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United States Department of Agriculture

Agricultural Research Service

Research Project: EPIDEMIOLOGY, ECOLOGY, AND MOLECULAR GENETICS OF ANTIMICROBIAL RESISTANCE IN PATHOGENIC AND COMMENSAL BACTERIA FROM FOOD ANIMALS

Location: Bacterial Epidemiology and Antimicrobial Resistance

Title: Molecular methods for serotyping and detecting salmonella

Author
item Frye, Jonathan

Submitted to: Meeting Abstract
Publication Type: Abstract Only
Publication Acceptance Date: October 12, 2011
Publication Date: October 12, 2011
Citation: Frye, J.G. 2011. Molecular methods for serotyping and detecting salmonella. Delmarva Poultry, Inc. October 12-13,2011. Ocean City, MD.

Interpretive Summary: Salmonella enterica is a prevalent food-borne pathogen that is often associated with poultry. Identification of Salmonella serotype is a required subtyping step in classification of this bacterium. Serotyping is a slow and difficult process. Therefore a molecular method was developed for the rapid and easy determination of Salmonella serotypes. Analysis by comparative genomic hybridization (CGH) determined that each Salmonella enterica subspecies I serotype contains a core of about 4000 genes and an additional 200-600 genes that are serotype specific. Unique genes identified in this work were selected based on their differential distribution among clinically prevalent serovars. A multiplex polymerase chain reaction (PCR) with fluorescently labeled primers was developed to detect these genes by analysis with an automated DNA sequencer. The assay was capable of correctly identifying the top 50 clinical Salmonella serotypes in a rapid high-throughput analysis. The assay has been named SMART for “Salmonella multiplex assay for rapid typing.” SMART is faster, automated, requires less labor, and is cheaper than traditional seroytping ($1.48/isolate versus ~40.00/isolate). This new method enables scientists, clinicians, inspectors, and epidemiologists to rapidly and easily determine Salmonella serotype, an important step in surveillance, treatment, compliance, and outbreak investigation. Implementation of SMART will help improve human health and food-safety.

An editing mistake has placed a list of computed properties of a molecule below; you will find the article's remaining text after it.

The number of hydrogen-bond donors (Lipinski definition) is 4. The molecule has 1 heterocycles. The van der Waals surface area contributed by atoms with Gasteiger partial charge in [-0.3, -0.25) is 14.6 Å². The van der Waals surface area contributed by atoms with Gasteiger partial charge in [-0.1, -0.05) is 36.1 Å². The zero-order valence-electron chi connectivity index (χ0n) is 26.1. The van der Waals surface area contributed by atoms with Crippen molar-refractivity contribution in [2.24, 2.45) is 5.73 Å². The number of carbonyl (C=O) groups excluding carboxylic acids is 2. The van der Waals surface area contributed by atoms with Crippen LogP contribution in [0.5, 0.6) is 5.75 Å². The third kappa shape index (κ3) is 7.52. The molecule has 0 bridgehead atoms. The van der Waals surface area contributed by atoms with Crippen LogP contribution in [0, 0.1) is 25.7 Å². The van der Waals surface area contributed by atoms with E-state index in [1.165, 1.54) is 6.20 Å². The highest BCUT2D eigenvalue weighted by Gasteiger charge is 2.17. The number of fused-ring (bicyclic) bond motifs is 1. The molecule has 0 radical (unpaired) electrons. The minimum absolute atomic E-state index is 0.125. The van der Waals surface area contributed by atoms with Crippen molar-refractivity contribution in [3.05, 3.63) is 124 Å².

Technical Abstract: Salmonella enterica is a prevalent food-borne pathogen that is often associated with poultry. Identification of Salmonella serotype is a required subtyping step in classification of this bacterium. Serotyping is a slow and difficult process. Therefore a molecular method was developed for the rapid and easy determination of Salmonella serotypes. Analysis by comparative genomic hybridization (CGH) determined that each Salmonella enterica subspecies I serotype contains a core of about 4000 genes and an additional 200-600 genes that are serotype specific. Unique genes identified in this work were selected based on their differential distribution among clinically prevalent serovars. A multiplex polymerase chain reaction (PCR) with fluorescently labeled primers was developed to detect these genes by analysis with an automated DNA sequencer. The assay was capable of correctly identifying the top 50 clinical Salmonella serotypes in a rapid high-throughput analysis. The assay has been named SMART for “Salmonella multiplex assay for rapid typing.” SMART is faster, automated, requires less labor, and is cheaper than traditional seroytping ($1.48/isolate versus ~40.00/isolate). This new method enables scientists, clinicians, inspectors, and epidemiologists to rapidly and easily determine Salmonella serotype, an important step in surveillance, treatment, compliance, and outbreak investigation. Implementation of SMART will help improve human health and food-safety.

Last Modified: 9/2/2014
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